The music is pretty rocking, although I'm starting to wonder if there is only one track or two - the pulsing "trouble has arisen" taiko-esque drum beat that plays is very energetic, and helps to make you want to partake in the action that is generally abound all over the place. Sound effects are splendid, from the 'gat' of pistols, the 'thunk' of bolt weapons impaling enemies into walls, or the wonderful "sklish" of a melee sword slicing through an enemy. Even the sounds of enemy troops closing in on you from behind as you hear their armor-clad boots clanging across the metal floors.
Graphically, this thing is a powerhouse when set to it's maximum settings, easily on par with games that you normally shell out a 60 dollar price tag for (if not surpassing most of them). The shine off the metals, the spurts of blood from weapon impacts, the particle effects from various mods adding electricity and flame to weapons, even the massive amount of bloom caused by some special moves (radial blind, I can't look at you because you hurt my eyes) is just plain impressive. The details on the suits themselves give a very organic vibe to them, and the fact you can change your field of view to be greater or more narrow only helps you take in all those wonderful looks.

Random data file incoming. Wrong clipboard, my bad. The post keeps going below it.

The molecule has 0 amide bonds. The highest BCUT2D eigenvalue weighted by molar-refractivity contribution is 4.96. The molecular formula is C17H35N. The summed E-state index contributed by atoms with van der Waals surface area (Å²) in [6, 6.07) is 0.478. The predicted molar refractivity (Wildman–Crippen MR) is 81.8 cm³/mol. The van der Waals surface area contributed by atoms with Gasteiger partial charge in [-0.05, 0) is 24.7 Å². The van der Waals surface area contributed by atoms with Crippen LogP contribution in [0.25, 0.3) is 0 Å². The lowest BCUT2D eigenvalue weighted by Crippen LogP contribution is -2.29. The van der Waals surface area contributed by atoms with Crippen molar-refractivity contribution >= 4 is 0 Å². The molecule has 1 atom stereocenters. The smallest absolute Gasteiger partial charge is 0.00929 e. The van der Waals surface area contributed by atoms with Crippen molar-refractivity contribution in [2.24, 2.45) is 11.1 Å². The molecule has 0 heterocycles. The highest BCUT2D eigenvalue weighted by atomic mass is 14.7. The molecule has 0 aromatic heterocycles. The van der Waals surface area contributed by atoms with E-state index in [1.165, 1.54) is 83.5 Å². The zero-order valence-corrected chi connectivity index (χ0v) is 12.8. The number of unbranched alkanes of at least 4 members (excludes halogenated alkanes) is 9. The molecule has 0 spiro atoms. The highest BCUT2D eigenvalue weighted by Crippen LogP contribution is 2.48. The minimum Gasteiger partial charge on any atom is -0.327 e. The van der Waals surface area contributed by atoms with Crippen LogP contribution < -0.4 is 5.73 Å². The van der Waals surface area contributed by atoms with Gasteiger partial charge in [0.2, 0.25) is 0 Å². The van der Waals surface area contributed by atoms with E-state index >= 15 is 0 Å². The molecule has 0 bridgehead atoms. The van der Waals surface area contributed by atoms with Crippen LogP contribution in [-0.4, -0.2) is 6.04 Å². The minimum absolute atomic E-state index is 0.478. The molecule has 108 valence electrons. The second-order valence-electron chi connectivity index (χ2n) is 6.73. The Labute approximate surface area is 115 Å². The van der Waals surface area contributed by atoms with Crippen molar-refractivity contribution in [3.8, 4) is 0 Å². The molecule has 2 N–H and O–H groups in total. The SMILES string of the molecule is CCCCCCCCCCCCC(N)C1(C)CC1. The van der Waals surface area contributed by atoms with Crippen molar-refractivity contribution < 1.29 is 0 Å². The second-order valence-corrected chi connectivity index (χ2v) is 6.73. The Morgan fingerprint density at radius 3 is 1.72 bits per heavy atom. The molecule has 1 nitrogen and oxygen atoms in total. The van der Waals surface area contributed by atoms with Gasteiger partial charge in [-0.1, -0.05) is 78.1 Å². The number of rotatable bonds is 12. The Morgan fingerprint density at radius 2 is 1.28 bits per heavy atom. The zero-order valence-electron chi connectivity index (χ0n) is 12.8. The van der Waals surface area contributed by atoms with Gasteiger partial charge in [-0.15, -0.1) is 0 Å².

As I did say, it's not without it's issues. Sometimes the camera gets a bit wonky during cutscenes - occasionally you'll back yourself into such a tight place that you can't see by your frame's head to what you were hiding from (in the case of the Loki frame, it very well may just be because my head is shaped like a hammerhead shark). The enemy AI is intelligent enough to take cover and mostly prove to be a threat, but the never-ending waves of enemies provided in some missions can make trying to play solo an incredibly difficult manner. Playing co-op with other friends can also sometimes prove difficult, as the game doesn't have any lag tolerance from what I can see, and whereas most games would give you a lag spike and then catch back up (potentially causing your death), this one kicks you to "host migration" (sometimes without any warning) which often breaks up the team and can sometimes result in you now having to either exist the mission and lose some progress, or try and finish it alone. One of the bosses also has quite the bug in it, which causes it to fall through the floor and lose any chance for the players to claim loot from its defeat (which happens to be blueprints necessary to make one of the warframes).